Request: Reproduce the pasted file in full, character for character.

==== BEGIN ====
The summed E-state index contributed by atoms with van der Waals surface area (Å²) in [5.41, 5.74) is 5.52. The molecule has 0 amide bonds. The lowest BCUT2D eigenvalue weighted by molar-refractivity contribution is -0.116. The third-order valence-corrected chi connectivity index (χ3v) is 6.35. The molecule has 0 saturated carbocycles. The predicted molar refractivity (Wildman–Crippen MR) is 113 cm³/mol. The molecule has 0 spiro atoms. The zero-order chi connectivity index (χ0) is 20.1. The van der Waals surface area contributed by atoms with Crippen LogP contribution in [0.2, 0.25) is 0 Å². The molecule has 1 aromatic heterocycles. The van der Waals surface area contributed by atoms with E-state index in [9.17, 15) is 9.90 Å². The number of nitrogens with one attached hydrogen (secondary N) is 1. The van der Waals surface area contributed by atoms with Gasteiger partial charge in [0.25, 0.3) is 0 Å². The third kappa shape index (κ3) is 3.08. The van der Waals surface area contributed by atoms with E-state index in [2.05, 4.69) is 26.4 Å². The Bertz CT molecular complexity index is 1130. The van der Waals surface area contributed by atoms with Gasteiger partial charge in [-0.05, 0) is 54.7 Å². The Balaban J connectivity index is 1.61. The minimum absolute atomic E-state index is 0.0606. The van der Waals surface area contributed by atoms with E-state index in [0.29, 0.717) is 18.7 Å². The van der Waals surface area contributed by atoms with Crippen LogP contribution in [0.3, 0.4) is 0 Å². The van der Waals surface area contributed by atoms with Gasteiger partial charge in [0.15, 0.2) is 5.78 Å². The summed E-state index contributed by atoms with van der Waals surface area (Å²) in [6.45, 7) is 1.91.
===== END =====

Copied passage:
The summed E-state index contributed by atoms with van der Waals surface area (Å²) in [5.41, 5.74) is 5.52. The molecule has 0 amide bonds. The lowest BCUT2D eigenvalue weighted by molar-refractivity contribution is -0.116. The third-order valence-corrected chi connectivity index (χ3v) is 6.35. The molecule has 0 saturated carbocycles. The predicted molar refractivity (Wildman–Crippen MR) is 113 cm³/mol. The molecule has 0 spiro atoms. The zero-order chi connectivity index (χ0) is 20.1. The van der Waals surface area contributed by atoms with Crippen LogP contribution in [0.2, 0.25) is 0 Å². The molecule has 1 aromatic heterocycles. The van der Waals surface area contributed by atoms with E-state index in [9.17, 15) is 9.90 Å². The number of nitrogens with one attached hydrogen (secondary N) is 1. The van der Waals surface area contributed by atoms with Gasteiger partial charge in [0.25, 0.3) is 0 Å². The third kappa shape index (κ3) is 3.08. The van der Waals surface area contributed by atoms with E-state index in [2.05, 4.69) is 26.4 Å². The Bertz CT molecular complexity index is 1130. The van der Waals surface area contributed by atoms with Gasteiger partial charge in [-0.05, 0) is 54.7 Å². The Balaban J connectivity index is 1.61. The minimum absolute atomic E-state index is 0.0606. The van der Waals surface area contributed by atoms with E-state index in [0.29, 0.717) is 18.7 Å². The van der Waals surface area contributed by atoms with Crippen LogP contribution in [0.3, 0.4) is 0 Å². The van der Waals surface area contributed by atoms with Gasteiger partial charge in [0.15, 0.2) is 5.78 Å². The summed E-state index contributed by atoms with van der Waals surface area (Å²) in [6.45, 7) is 1.91.